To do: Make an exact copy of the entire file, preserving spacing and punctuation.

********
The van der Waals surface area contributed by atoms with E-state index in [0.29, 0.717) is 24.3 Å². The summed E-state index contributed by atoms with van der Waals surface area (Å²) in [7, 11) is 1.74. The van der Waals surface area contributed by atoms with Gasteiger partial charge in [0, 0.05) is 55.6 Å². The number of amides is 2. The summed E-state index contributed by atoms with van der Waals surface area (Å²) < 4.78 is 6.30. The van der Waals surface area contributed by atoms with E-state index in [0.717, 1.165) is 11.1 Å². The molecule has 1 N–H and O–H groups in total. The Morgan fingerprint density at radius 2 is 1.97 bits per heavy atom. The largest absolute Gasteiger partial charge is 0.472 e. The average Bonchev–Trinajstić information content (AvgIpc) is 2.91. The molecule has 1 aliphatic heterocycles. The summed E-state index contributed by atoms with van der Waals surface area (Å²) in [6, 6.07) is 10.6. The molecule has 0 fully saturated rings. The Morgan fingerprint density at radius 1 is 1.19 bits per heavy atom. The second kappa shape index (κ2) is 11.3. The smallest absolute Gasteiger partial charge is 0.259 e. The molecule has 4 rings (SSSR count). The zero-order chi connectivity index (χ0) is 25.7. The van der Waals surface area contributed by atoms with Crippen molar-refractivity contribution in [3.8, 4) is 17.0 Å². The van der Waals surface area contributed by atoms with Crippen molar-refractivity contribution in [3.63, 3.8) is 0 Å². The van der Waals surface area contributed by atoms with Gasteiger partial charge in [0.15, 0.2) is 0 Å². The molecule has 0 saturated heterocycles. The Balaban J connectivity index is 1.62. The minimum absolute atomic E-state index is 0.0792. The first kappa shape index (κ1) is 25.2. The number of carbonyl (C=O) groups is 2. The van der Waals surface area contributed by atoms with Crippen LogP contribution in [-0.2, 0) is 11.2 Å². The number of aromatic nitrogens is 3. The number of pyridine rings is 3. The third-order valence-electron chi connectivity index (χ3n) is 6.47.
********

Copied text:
The van der Waals surface area contributed by atoms with E-state index in [0.29, 0.717) is 24.3 Å². The summed E-state index contributed by atoms with van der Waals surface area (Å²) in [7, 11) is 1.74. The van der Waals surface area contributed by atoms with Gasteiger partial charge in [0, 0.05) is 55.6 Å². The number of amides is 2. The summed E-state index contributed by atoms with van der Waals surface area (Å²) < 4.78 is 6.30. The van der Waals surface area contributed by atoms with E-state index in [0.717, 1.165) is 11.1 Å². The molecule has 1 N–H and O–H groups in total. The Morgan fingerprint density at radius 2 is 1.97 bits per heavy atom. The largest absolute Gasteiger partial charge is 0.472 e. The average Bonchev–Trinajstić information content (AvgIpc) is 2.91. The molecule has 1 aliphatic heterocycles. The summed E-state index contributed by atoms with van der Waals surface area (Å²) in [6, 6.07) is 10.6. The molecule has 0 fully saturated rings. The Morgan fingerprint density at radius 1 is 1.19 bits per heavy atom. The second kappa shape index (κ2) is 11.3. The smallest absolute Gasteiger partial charge is 0.259 e. The molecule has 4 rings (SSSR count). The zero-order chi connectivity index (χ0) is 25.7. The van der Waals surface area contributed by atoms with Crippen molar-refractivity contribution in [3.8, 4) is 17.0 Å². The van der Waals surface area contributed by atoms with Crippen molar-refractivity contribution in [3.63, 3.8) is 0 Å². The van der Waals surface area contributed by atoms with Gasteiger partial charge in [0.15, 0.2) is 0 Å². The molecule has 0 saturated heterocycles. The Balaban J connectivity index is 1.62. The minimum absolute atomic E-state index is 0.0792. The first kappa shape index (κ1) is 25.2. The number of carbonyl (C=O) groups is 2. The van der Waals surface area contributed by atoms with Crippen LogP contribution in [-0.2, 0) is 11.2 Å². The number of aromatic nitrogens is 3. The number of pyridine rings is 3. The third-order valence-electron chi connectivity index (χ3n) is 6.47.